Each evening as the sun disappeared beyond the horizon, this family found various ways to share the evening in darkness. Often, food is a sought after item in the darkness, therefore all preparation had to be made during the daylight hours. Hot meals are often rare, as preparation without electricity involves settling for canned, dry goods, or for the youngest family members, someone who could cook with the propane stove. A life seemingly for the roughest of individuals, more often the lifestyle of children ages toddler to middle school.
This family had adjusted quite well to living in the powerless house. Until, members from the Waimanalo and Kailua communities learned of their living choices. Through project “Giving Tree”, Cozy Christmas, the Castle Medical Center Outreach Ministries, the Clergy Coalition of Waimanalo, the Kailua Adventist Church, and an anonymous donor from the Waimanalo business community, this family experienced a Christmas like never before.
Sounds of Joy emanated from the darkened area’s of this home, as three trucks unloaded gifts for everyone in this family of 29. This was on December 23rd. By December 27, a generator was delivered to this family, as they all gathered around to give thanks for this bounty at Christmas. The anonymous donor simply said “I read the post about this family and said to myself, I have a generator!”. It was that day that Ho’olu’a received a call to meet with this donor and we learned of this generous gift.
Now you can hear the sounds of the families washer, see the glimmer of isolated lights in a once darkened and foreboding home. One occupant was seen setting up the generator at the community luncheon on News Years Eve, to power lights and music for their give-back project.
The gift of light. Whether by generator or the thankful kindness in the beat of a heart, we pray that one day entire cities and the world will be powered by the lovingly renewable resources of Love, Forgiveness and Compassion. Amen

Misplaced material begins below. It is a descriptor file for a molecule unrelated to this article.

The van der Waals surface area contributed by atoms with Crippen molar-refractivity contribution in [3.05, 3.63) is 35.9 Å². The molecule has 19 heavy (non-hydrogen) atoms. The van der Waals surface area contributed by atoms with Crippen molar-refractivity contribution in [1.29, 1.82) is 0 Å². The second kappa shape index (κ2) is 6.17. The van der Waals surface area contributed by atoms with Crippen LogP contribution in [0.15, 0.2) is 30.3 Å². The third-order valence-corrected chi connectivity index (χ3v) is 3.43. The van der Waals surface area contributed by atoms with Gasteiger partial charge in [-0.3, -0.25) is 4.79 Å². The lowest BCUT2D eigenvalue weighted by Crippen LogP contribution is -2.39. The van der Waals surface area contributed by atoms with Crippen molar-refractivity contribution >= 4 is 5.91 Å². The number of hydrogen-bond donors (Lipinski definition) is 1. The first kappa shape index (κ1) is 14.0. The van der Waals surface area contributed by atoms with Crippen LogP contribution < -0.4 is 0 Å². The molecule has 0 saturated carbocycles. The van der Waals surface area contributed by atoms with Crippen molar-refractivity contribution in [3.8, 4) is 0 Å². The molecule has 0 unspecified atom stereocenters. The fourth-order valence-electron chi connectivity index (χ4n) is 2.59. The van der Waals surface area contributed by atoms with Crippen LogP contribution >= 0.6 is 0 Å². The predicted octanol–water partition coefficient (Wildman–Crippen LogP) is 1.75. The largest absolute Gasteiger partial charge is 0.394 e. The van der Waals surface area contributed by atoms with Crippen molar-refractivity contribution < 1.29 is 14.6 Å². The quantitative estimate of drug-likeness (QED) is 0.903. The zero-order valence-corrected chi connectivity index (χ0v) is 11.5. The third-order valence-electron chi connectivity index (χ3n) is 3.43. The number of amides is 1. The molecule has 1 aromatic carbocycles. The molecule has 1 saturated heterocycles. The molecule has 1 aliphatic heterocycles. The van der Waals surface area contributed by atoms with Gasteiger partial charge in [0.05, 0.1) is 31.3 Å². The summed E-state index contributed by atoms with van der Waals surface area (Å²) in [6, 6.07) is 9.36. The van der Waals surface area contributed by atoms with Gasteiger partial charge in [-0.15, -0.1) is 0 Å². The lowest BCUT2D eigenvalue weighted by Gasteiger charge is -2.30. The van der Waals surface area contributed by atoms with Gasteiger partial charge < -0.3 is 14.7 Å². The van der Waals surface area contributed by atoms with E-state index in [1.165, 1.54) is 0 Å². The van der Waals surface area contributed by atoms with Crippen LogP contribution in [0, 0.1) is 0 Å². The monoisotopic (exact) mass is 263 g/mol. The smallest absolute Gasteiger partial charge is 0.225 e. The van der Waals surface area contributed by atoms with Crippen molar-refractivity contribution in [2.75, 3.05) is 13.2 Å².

The gentle giant of a young native Hawaiian man, in his mid twenties, stood over me and said quietly “I don’t go to church, but I believe in Akua and I know that I carry his church in my heart”. “I just know that I want to work at giving back to the community that has been kind and giving to my family for so many years”. I am worried about our children and want to help make this place better for them”. Can I help? If I come my boys will come too? (referring to a group of young men gathered in the shadows of the garage of a two story dwelling, that was in need of repair.
It is this home that has been without electricity for over a year, that is the living and gathering place for many close, distant, extended and hanai members, of a not so unusual Hawaiian Homestead ‘Ohana survival plan. The average age of the near 30 occupants of this home is 22! Clearly this can be the beginning of a research project, into the why, of such a gathering of our young, who are making ends meet with the tools and skills that they have learned to live by….
The ages may vary, the cultures and histories will differ and their family size may change, but the realization is that this situation exists in every community, and not just in the Hawaiian community. It is sad however, when such conditions prevail in a culture that is so rich in land based assets, unabated. Oh, I’ve heard the rebuttal to this condition, in terms of, why don’t they just stand up and get to work! Work! the solution to the social ills of a beautiful people and culture, who once thrived, without the dismantling and disabling forces of civilization.
The family has allowed us to post photo’s of their initial effort to give to this community, in a way that is meaningful and Hawaiian. This event took place on December 31, 2013 (New Years Eve) in Waimanalo Beach Park. This family served approximately 70 individuals between 11:am and 3:pm.. An event that mirrored the efforts of so many churches and non-profit groups who are constantly delivering hot food to this special community. Yes, they have made an effort to give back and would like to continue this work. To the 29, we offer our prayers and support……Great Work!
Fr. Scott Bush, of St. Georges Church Waimanalo getting some last minute instructions from the angels, as he oversees ‘Feeding The Hungry’ project out of his Parrish. Many came to receive gifts and share a meal, But this interaction with angels surely got everyone’s attention. We were blessed to be part of this very special angelic occasion. To all the families and friends of St. George’s, with a special mahalo to Aunty Blanche McMillan and her team. Mahalo nui loa kakou….a me Hauoli Makahiki Hou 2014